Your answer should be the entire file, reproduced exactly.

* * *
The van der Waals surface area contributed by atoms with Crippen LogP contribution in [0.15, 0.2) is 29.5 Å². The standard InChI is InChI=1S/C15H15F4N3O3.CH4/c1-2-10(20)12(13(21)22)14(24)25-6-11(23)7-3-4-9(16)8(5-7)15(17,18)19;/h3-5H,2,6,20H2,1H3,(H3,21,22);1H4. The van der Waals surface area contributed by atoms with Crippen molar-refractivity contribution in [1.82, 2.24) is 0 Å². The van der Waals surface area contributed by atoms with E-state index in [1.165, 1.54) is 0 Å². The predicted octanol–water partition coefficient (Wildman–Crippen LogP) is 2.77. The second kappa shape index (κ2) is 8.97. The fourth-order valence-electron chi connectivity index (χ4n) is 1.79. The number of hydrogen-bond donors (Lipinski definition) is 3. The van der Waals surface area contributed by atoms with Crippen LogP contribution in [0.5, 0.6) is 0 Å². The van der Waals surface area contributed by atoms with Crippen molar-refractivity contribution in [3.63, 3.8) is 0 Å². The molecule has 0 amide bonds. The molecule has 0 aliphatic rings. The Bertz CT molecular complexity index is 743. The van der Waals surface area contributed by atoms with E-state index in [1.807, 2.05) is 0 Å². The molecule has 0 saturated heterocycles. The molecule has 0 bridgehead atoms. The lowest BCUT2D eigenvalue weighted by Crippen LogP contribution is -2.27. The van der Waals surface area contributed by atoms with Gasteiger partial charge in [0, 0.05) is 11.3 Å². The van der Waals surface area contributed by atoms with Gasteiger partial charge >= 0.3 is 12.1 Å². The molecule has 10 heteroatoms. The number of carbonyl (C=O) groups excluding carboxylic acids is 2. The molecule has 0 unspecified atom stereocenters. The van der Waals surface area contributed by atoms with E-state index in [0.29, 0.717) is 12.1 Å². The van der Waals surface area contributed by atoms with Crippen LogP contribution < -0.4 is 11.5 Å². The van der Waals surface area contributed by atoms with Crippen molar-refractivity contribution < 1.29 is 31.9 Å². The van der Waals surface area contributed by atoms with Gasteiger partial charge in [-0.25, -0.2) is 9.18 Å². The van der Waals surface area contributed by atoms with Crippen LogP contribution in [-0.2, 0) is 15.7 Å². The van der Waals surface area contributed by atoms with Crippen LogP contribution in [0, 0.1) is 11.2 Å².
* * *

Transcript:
The van der Waals surface area contributed by atoms with Crippen LogP contribution in [0.15, 0.2) is 29.5 Å². The standard InChI is InChI=1S/C15H15F4N3O3.CH4/c1-2-10(20)12(13(21)22)14(24)25-6-11(23)7-3-4-9(16)8(5-7)15(17,18)19;/h3-5H,2,6,20H2,1H3,(H3,21,22);1H4. The van der Waals surface area contributed by atoms with Crippen molar-refractivity contribution in [1.82, 2.24) is 0 Å². The van der Waals surface area contributed by atoms with E-state index in [1.165, 1.54) is 0 Å². The predicted octanol–water partition coefficient (Wildman–Crippen LogP) is 2.77. The second kappa shape index (κ2) is 8.97. The fourth-order valence-electron chi connectivity index (χ4n) is 1.79. The number of hydrogen-bond donors (Lipinski definition) is 3. The van der Waals surface area contributed by atoms with Crippen LogP contribution in [0.5, 0.6) is 0 Å². The van der Waals surface area contributed by atoms with Crippen molar-refractivity contribution in [3.63, 3.8) is 0 Å². The molecule has 0 amide bonds. The molecule has 0 aliphatic rings. The Bertz CT molecular complexity index is 743. The van der Waals surface area contributed by atoms with E-state index in [1.807, 2.05) is 0 Å². The molecule has 0 saturated heterocycles. The molecule has 0 bridgehead atoms. The lowest BCUT2D eigenvalue weighted by Crippen LogP contribution is -2.27. The van der Waals surface area contributed by atoms with Gasteiger partial charge in [0, 0.05) is 11.3 Å². The van der Waals surface area contributed by atoms with Gasteiger partial charge >= 0.3 is 12.1 Å². The molecule has 10 heteroatoms. The number of carbonyl (C=O) groups excluding carboxylic acids is 2. The molecule has 0 unspecified atom stereocenters. The van der Waals surface area contributed by atoms with E-state index in [0.29, 0.717) is 12.1 Å². The van der Waals surface area contributed by atoms with Crippen LogP contribution < -0.4 is 11.5 Å². The van der Waals surface area contributed by atoms with Crippen molar-refractivity contribution < 1.29 is 31.9 Å². The van der Waals surface area contributed by atoms with Gasteiger partial charge in [-0.25, -0.2) is 9.18 Å². The van der Waals surface area contributed by atoms with Crippen LogP contribution in [-0.2, 0) is 15.7 Å². The van der Waals surface area contributed by atoms with Crippen LogP contribution in [0, 0.1) is 11.2 Å².